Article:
Habitat loss and fragmentation are widely recognized as among the most important threats to global biodiversity. New analytical approaches are providing improved ability to predict the effects of landscape change on population connectivity at vast spatial extents. This paper presents an analysis of population connectivity for three species of conservation concern [swift fox (Vulpes velox); lesser prairie-chicken (Tympanuchus pallidicinctus); massasuaga (Sistrurus catenatus)] across the American Great Plains region. We used factorial least-cost path and resistant kernel analyses to predict effects of landscape conditions on corridor network connectivity. Our predictions of population connectivity provide testable...
This project maps glade complexes from aerial imagery at fine-scale resolution and ground truths the classified data. Phase I covers the Missouri Ozarks.
Decision support for climate change adaptation and fire management strategies for at risk species in southern California
This project integrates fire risk models, species distribution models (SDMs) and population models with scenarios of future climate and land cover to project how the effects of climate-induced changes to species distributions and land use change will impact threatened species in fire-prone ecosystems. This project also identifies and prioritizes potential management responses to climate change (e.g. assisted colonization, fire management, land protection, dispersal corridors). Anticipated products include: 1) maps (digital and hard copy) of habitat suitability under current and future climate change, current and future projected urban growth and combinations of climate change and future projected urban growth, under...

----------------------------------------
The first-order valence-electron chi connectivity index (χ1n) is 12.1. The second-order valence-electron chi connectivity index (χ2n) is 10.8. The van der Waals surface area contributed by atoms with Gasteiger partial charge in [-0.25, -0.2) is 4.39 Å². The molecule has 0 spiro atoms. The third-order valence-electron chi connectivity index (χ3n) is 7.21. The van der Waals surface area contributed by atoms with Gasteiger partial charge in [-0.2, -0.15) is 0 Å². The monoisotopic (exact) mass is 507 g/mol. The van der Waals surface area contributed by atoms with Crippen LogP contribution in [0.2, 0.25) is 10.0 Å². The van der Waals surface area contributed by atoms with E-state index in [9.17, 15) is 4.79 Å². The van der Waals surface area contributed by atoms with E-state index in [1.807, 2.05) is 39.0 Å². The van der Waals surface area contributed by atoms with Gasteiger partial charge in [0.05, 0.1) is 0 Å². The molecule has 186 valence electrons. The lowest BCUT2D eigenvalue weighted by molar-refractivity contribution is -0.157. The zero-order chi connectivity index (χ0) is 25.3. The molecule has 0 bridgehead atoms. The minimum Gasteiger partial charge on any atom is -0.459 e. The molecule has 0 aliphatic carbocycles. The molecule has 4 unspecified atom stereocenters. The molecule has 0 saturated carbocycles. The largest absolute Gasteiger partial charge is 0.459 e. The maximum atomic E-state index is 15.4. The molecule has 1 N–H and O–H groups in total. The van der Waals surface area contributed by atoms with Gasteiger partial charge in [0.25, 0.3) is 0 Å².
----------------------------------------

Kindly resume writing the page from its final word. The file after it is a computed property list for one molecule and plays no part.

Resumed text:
In response to the threats of land use and changing environmental conditions, the North Atlantic Landscape Conservation Cooperative (LCC) and the Northeast Association of Fish and Wildlife Agencies (NEAFWA) coordinated a team of partners from 13 states, the U.S. Fish and Wildlife Service, nongovernmental organizations, and universities, who worked for more than a year to develop a regional conservation design that provides a foundation for unified conservation action from Maine to Virginia.Drawing on the data and models generated by projects supported over the years by the North Atlantic LCC, and building on smaller-scale conservation designs in the region, Nature’s Network is an overarching design that represents...
Changes in Forested Landscapes of Gulf Coastal Plains and Ozarks Under Alternative Climate and Urban Growth Scenarios
This project will determine the effects of climate change, urbanization, succession, disturbance, and management on forest landscape change in the Gulf Coastal Plains and Ozarks (GCPO) region for the period 2000-2100. The effects will be analyzed at 90-270 m resolution for the entire region under 4 climate scenarios, 3 forest management scenarios, and 2 urban growth scenarios.
This project will support the hiring of a detail position to work with the Geomatics Coordinator to complete current assessments of terrestrial systems focusing on landscape endpoints as described in the GCPO LCC’s Integrated Science Agenda, then begin the process of applying species endpoints to these landscapes through a Landscape Conservation Design process for the entire GCPO geography. This rapid ecological assessment will seek to answer the following questions: (1) How much habitat is in a desired ecological state, as defined by the Integrated Science Agenda? (2) How much more habitat is needed? (3) Where is habitat that is in the desired ecological state? (4) Where are opportunities to manage improved or...